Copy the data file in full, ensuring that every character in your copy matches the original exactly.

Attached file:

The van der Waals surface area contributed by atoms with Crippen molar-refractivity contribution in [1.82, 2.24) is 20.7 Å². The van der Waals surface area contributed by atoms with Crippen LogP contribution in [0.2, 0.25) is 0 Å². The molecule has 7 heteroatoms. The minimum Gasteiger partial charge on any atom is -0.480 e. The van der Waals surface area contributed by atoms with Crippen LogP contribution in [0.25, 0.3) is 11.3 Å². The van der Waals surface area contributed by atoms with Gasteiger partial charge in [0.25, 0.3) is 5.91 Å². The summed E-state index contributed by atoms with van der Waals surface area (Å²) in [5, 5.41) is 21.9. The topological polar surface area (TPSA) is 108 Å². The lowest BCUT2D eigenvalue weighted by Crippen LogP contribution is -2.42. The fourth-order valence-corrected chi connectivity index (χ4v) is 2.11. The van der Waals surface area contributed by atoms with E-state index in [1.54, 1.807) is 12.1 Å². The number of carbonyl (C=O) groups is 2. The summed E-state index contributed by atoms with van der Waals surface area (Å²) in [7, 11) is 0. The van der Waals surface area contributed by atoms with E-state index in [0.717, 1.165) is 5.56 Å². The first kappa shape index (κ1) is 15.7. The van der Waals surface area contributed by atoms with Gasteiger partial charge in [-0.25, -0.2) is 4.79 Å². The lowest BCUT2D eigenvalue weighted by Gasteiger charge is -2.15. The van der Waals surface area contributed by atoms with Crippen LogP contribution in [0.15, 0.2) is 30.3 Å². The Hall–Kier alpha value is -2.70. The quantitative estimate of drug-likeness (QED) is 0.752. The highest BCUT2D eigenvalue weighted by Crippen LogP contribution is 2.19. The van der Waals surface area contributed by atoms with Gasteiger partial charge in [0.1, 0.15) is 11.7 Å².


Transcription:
The van der Waals surface area contributed by atoms with Crippen molar-refractivity contribution in [1.82, 2.24) is 20.7 Å². The van der Waals surface area contributed by atoms with Crippen LogP contribution in [0.2, 0.25) is 0 Å². The molecule has 7 heteroatoms. The minimum Gasteiger partial charge on any atom is -0.480 e. The van der Waals surface area contributed by atoms with Crippen LogP contribution in [0.25, 0.3) is 11.3 Å². The van der Waals surface area contributed by atoms with Gasteiger partial charge in [0.25, 0.3) is 5.91 Å². The summed E-state index contributed by atoms with van der Waals surface area (Å²) in [5, 5.41) is 21.9. The topological polar surface area (TPSA) is 108 Å². The lowest BCUT2D eigenvalue weighted by Crippen LogP contribution is -2.42. The fourth-order valence-corrected chi connectivity index (χ4v) is 2.11. The van der Waals surface area contributed by atoms with E-state index in [1.54, 1.807) is 12.1 Å². The number of carbonyl (C=O) groups is 2. The summed E-state index contributed by atoms with van der Waals surface area (Å²) in [7, 11) is 0. The van der Waals surface area contributed by atoms with E-state index in [0.717, 1.165) is 5.56 Å². The first kappa shape index (κ1) is 15.7. The van der Waals surface area contributed by atoms with Gasteiger partial charge in [-0.25, -0.2) is 4.79 Å². The lowest BCUT2D eigenvalue weighted by Gasteiger charge is -2.15. The van der Waals surface area contributed by atoms with Crippen LogP contribution in [0.15, 0.2) is 30.3 Å². The Hall–Kier alpha value is -2.70. The quantitative estimate of drug-likeness (QED) is 0.752. The highest BCUT2D eigenvalue weighted by Crippen LogP contribution is 2.19. The van der Waals surface area contributed by atoms with Gasteiger partial charge in [0.1, 0.15) is 11.7 Å².